To understand John McLaughlin, it was helpful to have been a 13-year-old entering an all-boys Jesuit school in the 1950s.
For when John yelled "Wronnng" at me from his center chair of The McLaughlin Group, it hit with the same familiar finality I had heard, many times, from Jesuits at the front of the class at Gonzaga.
In that era, John was himself a Jesuit teacher at Fairfield Prep, where the black cape he wore and his authoritarian aspect had earned him from his students the nickname—Father God.
In 1970, Fr. John heard another calling, and, declaring himself a liberal Republican, challenged Sen. John Pastore in his home state of Rhode Island. An unamused Sen. Pastore obliterated John by two-to-one.
It was right after this election, while I was vacationing in the Bahamas, that, one morning, I encountered Father John in his Bermuda shorts at a hotel newsstand on Paradise Island.
John was soon, at poolside, explaining to me why I, as a Catholic and a beneficiary of eight years of Jesuit education, had a moral obligation, a moral duty, to get him a job as a speechwriter in the Nixon White House.
Over some resistance, we succeeded, and John was soon the oracle of the shop, known to younger speechwriters as, "The Rev."
When Watergate broke, Nixon's aide Dick Moore urged John to get out and use his speaking talents to defend the president. John was soon out on the front lawn of the White House preaching to large assemblies of writing press and TV cameras.
Dick Moore told me, "Pat, I think we've created a monster."
But John was a portrait in loyalty to the embattled president.
When transcripts of the Oval Office tapes were released, containing the phrase, "expletive deleted," hundreds of times, and Dr. Billy Graham was publicly scandalized, John was unfazed.
He stepped out on the White House lawn and immortalized himself by calling Richard Nixon, and I quote, "the greatest moral leader in the last third of this century." Now that is loyalty.
When President Ford came in, John, despite his resistance, was the first man out of the White House. To raise his profile, he asked me to contact William F. Buckley Jr., and get him on as a guest on Firing Line.
I wrote Buckley, and got back a letter that read in its entirety, "Dear Patrick: Intending no disrespect, who is the Rev. John J. McLaughlin, S. J.? Cordially, Bill."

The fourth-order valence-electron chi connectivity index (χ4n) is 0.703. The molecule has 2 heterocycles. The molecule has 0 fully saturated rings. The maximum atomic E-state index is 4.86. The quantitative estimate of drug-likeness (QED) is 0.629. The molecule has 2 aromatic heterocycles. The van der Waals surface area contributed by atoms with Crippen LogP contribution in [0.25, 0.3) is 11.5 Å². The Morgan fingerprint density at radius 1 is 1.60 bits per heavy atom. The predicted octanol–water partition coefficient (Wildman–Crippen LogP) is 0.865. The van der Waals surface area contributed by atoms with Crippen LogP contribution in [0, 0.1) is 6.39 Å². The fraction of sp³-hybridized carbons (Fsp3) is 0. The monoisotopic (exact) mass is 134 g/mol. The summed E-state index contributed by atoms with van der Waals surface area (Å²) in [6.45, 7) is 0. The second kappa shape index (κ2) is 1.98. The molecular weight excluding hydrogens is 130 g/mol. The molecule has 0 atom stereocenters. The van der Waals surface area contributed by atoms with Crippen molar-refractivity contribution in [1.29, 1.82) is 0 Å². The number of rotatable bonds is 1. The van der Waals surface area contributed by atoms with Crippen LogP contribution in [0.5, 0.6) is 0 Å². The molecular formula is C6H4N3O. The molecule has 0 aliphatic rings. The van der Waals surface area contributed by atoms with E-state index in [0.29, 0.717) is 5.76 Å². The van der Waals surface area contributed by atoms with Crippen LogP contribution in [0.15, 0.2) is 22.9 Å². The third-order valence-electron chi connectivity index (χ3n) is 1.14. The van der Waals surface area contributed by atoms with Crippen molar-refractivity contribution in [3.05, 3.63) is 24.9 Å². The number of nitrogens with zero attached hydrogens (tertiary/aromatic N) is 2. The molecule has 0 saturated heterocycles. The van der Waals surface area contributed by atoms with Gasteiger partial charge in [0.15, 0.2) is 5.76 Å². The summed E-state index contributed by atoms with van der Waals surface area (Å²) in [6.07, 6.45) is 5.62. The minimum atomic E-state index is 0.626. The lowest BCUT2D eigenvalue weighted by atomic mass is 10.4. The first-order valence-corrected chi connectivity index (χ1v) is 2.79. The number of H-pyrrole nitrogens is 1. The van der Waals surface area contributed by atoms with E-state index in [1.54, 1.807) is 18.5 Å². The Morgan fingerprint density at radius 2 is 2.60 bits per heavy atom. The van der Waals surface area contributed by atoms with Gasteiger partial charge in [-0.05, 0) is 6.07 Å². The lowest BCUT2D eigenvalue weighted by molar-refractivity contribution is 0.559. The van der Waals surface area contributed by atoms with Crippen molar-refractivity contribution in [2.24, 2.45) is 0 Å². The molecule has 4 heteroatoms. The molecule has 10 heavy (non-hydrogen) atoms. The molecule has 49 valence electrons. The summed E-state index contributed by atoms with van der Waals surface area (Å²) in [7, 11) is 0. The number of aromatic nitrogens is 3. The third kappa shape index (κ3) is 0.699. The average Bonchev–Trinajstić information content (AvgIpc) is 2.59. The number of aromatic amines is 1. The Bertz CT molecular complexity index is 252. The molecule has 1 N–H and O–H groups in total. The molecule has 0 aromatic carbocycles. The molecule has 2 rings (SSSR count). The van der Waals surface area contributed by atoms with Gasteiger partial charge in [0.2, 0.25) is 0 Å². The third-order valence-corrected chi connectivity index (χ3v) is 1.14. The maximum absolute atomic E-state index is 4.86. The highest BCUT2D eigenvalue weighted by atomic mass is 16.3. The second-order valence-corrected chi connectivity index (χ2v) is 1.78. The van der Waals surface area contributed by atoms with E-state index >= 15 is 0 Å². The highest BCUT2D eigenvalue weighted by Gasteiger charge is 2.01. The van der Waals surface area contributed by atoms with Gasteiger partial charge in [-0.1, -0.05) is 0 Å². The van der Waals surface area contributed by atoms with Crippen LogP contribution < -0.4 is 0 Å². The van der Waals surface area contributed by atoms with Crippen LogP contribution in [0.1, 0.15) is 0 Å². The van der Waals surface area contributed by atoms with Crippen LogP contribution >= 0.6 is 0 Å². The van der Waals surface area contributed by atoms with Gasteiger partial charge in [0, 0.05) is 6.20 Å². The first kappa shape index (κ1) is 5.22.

As it would have crushed John, I did not show him the letter, until he became famous. As he soon did.
John achieved a niche in the pantheon of television journalism when, in 1982, he launched The McLaughlin Group. As one of the initial panelists, I was joined by Bob Novak of the perpetual scowl, known to colleagues as "The Prince of Darkness," Jack Germond and Mort Kondracke.
Soon Eleanor Clift was aboard, and far from being discriminated against as a woman, she was treated every bit as badly as the rest of us.
The McLaughlin Group was a media controversy and a sensation from the first of its 34 years. President Reagan was a regular viewer.
It was balanced between left and right. Panelists were told to bring opinions as well as facts. John welcomed disagreement. And rather than confine the issues to the political, he introduced ideological, cultural, social and even moral issues.
John selected the topics and the tape to be used, edited his own copy, and ran the show like a ringmaster at a circus—to which the Group was sometimes compared.
And he introduced new features. Predictions at the end of each show. Annual awards shows. I loved it. It was great, great fun.
Some journalists sniffed in disparagement, but others like Fred Barnes, Clarence Page, Michael Barone, Tony Blankley, Mort Zuckerman and Tom Rogan became regulars.
And John was loyal. When I took a leave of absence to go into the Reagan White House, then requested three more leaves to pursue private endeavors in the 1990s, which did not pan out, John, after leaving me in the penalty box for a while, always brought me back to the beadle's chair.
At the end, we could see how badly John was failing. But, unlike Maritza, who took wonderful care of him, we did not know how much he was suffering, or the nature of the illness that was taking his life. That he soldiered on in the job he loved for so long is a testament to the courage and character of the man. He persevered.
John and I loved to banter about our favorites poets like T. S. Eliot and recite to each other Latin passages we had learned in school and the Old Church. And in writing this eulogy the words of the poet Catullus, to his brother, came to mind:
Atque in perpetuum, frater, ave atque vale.
And forever, brother, hail and farewell.
This eulogy was delivered Saturday, Aug. 20, in the Basilica at the Shrine of the Immaculate Conception in Washington, D.C.
Patrick J. Buchanan is the author of the new book The Greatest Comeback: How Richard Nixon Rose From Defeat to Create the New Majority. To find out more about Patrick Buchanan and read features by other Creators writers and cartoonists, visit the Creators website at www.creators.com.
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